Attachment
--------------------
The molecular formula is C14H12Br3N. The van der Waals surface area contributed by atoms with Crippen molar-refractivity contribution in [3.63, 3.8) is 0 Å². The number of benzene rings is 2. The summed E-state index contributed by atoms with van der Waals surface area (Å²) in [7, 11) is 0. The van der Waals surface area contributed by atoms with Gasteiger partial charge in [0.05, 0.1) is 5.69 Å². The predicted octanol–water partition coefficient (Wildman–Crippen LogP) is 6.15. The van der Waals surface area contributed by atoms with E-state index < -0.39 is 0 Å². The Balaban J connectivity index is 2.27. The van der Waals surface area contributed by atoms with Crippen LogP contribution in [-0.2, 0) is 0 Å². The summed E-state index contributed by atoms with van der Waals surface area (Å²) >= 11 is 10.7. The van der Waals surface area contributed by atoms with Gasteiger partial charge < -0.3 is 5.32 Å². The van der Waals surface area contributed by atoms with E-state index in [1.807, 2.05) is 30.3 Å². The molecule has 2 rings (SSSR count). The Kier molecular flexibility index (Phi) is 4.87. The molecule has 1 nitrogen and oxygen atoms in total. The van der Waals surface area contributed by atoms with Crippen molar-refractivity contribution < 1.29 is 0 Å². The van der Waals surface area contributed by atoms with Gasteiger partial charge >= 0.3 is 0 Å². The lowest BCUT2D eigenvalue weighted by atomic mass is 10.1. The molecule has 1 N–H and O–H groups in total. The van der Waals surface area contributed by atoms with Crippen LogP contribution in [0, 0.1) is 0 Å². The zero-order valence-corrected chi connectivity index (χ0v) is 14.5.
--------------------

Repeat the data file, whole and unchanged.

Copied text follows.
The molecular formula is C14H12Br3N. The van der Waals surface area contributed by atoms with Crippen molar-refractivity contribution in [3.63, 3.8) is 0 Å². The number of benzene rings is 2. The summed E-state index contributed by atoms with van der Waals surface area (Å²) in [7, 11) is 0. The van der Waals surface area contributed by atoms with Gasteiger partial charge in [0.05, 0.1) is 5.69 Å². The predicted octanol–water partition coefficient (Wildman–Crippen LogP) is 6.15. The van der Waals surface area contributed by atoms with E-state index < -0.39 is 0 Å². The Balaban J connectivity index is 2.27. The van der Waals surface area contributed by atoms with Crippen LogP contribution in [-0.2, 0) is 0 Å². The summed E-state index contributed by atoms with van der Waals surface area (Å²) >= 11 is 10.7. The van der Waals surface area contributed by atoms with Gasteiger partial charge < -0.3 is 5.32 Å². The van der Waals surface area contributed by atoms with E-state index in [1.807, 2.05) is 30.3 Å². The molecule has 2 rings (SSSR count). The Kier molecular flexibility index (Phi) is 4.87. The molecule has 1 nitrogen and oxygen atoms in total. The van der Waals surface area contributed by atoms with Crippen molar-refractivity contribution < 1.29 is 0 Å². The van der Waals surface area contributed by atoms with Gasteiger partial charge >= 0.3 is 0 Å². The lowest BCUT2D eigenvalue weighted by atomic mass is 10.1. The molecule has 1 N–H and O–H groups in total. The van der Waals surface area contributed by atoms with Crippen LogP contribution in [0, 0.1) is 0 Å². The zero-order valence-corrected chi connectivity index (χ0v) is 14.5.